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Dublin: 8 °C Wednesday 12 December, 2018
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'When the camera zoomed in on Lee Keegan crying on the pitch, it definitely did bring a lot of emotions'

New York skipper Tom Cunniffe endured the pain of Mayo’s last All-Ireland defeat just like the rest of their supporters.

Updated at 8:45

IT’S FAIR TO say Tom Cunniffe doesn’t have the happiest memories from All-Ireland finals.

He missed Donegal’s win over Mayo in the 2012 decider through injury, and was hauled off at half-time in their loss to Dublin the following September.

Conal Keaney and Tom Cunniffe Source: Lorraine O'Sullivan/INPHO

On St Patrick’s Day in 2014 and 2016, Cunniffe lost All-Ireland club finals with Castlebar Mitchels to St Vincent’s and Ballyboden St Enda’s respectively. After the latter loss, he decided to pack up his bags and go see the world.

Initially, the plan was to head for Australia, but some friends persuaded him to spend the summer in New York. It wasn’t a hard sell. Cunniffe was determined to make the most of his first summer free from senior inter-county football in over a decade.

No more gym programmes, protein shakes or recovery sessions.

“After a few weeks, I said I’d stay here for a bit longer,” he says from the Big Apple. “I hadn’t planned to play football at all.”

But before long he was submerged in the New York camp, driving the thing forward. Glutton for punishment.

And because of his Mayo roots, he still had to endure All-Ireland finals in a way. No longer one of the warriors in the arena, but Cunniffe still felt his heart sink in a familiar way at the full-time whistle.

This time it was from 3,000 miles away. In 2016, he watched their one-point loss to Dublin from his house in New York. In 2017, he said he’d “do something different.” He headed for The Long Hall in Manhattan. Same result. Dublin by a point. Same anguish.

“It was definitely tough watching that game,” he says. “When I first got in there, I was in with a good few of my friends and I was very quiet.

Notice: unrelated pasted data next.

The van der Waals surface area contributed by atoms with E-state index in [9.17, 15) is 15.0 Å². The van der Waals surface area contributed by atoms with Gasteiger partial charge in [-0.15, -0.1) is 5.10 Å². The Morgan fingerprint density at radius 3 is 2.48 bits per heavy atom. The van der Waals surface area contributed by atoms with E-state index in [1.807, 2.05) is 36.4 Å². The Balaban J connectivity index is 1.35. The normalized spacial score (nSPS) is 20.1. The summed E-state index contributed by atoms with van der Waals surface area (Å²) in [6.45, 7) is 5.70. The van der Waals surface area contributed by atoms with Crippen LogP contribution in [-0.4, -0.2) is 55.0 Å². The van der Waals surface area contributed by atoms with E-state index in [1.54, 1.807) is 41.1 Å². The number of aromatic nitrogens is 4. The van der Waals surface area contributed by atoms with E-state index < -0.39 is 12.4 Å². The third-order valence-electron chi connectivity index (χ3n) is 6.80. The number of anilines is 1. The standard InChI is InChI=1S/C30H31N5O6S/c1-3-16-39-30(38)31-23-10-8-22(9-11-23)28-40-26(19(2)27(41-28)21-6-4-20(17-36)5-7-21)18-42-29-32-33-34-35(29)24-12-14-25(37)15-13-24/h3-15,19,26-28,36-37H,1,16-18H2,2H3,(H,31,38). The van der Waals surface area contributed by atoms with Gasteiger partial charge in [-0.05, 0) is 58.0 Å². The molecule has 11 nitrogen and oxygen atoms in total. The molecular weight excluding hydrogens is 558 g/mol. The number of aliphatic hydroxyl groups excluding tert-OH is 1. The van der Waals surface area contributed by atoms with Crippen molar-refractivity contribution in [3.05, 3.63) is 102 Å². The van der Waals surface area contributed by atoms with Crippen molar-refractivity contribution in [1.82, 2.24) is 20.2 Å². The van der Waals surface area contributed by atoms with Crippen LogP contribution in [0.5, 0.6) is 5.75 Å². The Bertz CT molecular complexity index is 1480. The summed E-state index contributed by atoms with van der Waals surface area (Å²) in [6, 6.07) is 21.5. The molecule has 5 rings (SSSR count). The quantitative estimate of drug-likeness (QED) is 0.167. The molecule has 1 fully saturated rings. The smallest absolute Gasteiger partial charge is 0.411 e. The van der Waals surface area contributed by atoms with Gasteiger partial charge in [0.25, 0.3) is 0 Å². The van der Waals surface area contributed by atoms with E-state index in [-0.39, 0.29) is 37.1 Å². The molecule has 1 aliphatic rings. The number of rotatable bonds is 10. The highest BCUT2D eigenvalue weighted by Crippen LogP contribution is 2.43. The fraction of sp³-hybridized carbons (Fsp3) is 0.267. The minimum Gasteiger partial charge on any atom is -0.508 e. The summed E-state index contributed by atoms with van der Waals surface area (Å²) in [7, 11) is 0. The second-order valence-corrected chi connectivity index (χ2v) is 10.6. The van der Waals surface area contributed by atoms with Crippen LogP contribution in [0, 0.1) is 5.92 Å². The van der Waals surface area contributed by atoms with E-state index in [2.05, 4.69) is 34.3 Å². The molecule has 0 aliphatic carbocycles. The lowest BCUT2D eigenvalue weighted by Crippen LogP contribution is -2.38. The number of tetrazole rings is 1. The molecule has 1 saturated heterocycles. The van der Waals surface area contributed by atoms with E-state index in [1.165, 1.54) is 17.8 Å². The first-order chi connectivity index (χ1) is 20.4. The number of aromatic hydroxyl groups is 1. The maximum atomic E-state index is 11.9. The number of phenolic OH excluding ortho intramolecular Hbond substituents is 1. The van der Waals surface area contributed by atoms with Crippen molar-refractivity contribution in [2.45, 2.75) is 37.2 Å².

Lee Keegan dejected after the game Source: Tommy Dickson/INPHO

“But the emotions after a while, as the game was getting closer to the end, it was hard to sit down. I was just constantly moving. At the end of the game when the camera zoomed in on Lee Keegan crying on the pitch, it definitely did bring a lot of emotions.”

He won’t be winning any All-Irelands with New York, but later this evening he could be a part of a different type of history. The Exiles haven’t won a championship game since entering the competition in 1999, but optimism has been high around Yonkers that might be about to change. Jamie Clarke signing up to your cause tends to have that effect.

The addition of Neil Collins has been far less hyped, but it’s equally important to their chances.

“There’s just a very good atmosphere, that was one of the big things,” Cunniffe says about what attracted him to join Justin O’Halloran’s squad.

“There are times it is enjoyable, but at the same time I do love a good challenge. I always look at these triathletes and marathon runners. I always think, why the hell do they even do it? It’s a challenge.”

Jamie Clarke with Tom Cunniffe Cunniffe and Clarke were well-acquainted from club duty Source: Tommy Grealy/INPHO

New York had to endure weather disruptions in the preparations too. “We were working around the weather,” he explains. “There was snow, it was cold. We didn’t have to prepare for a team every weekend.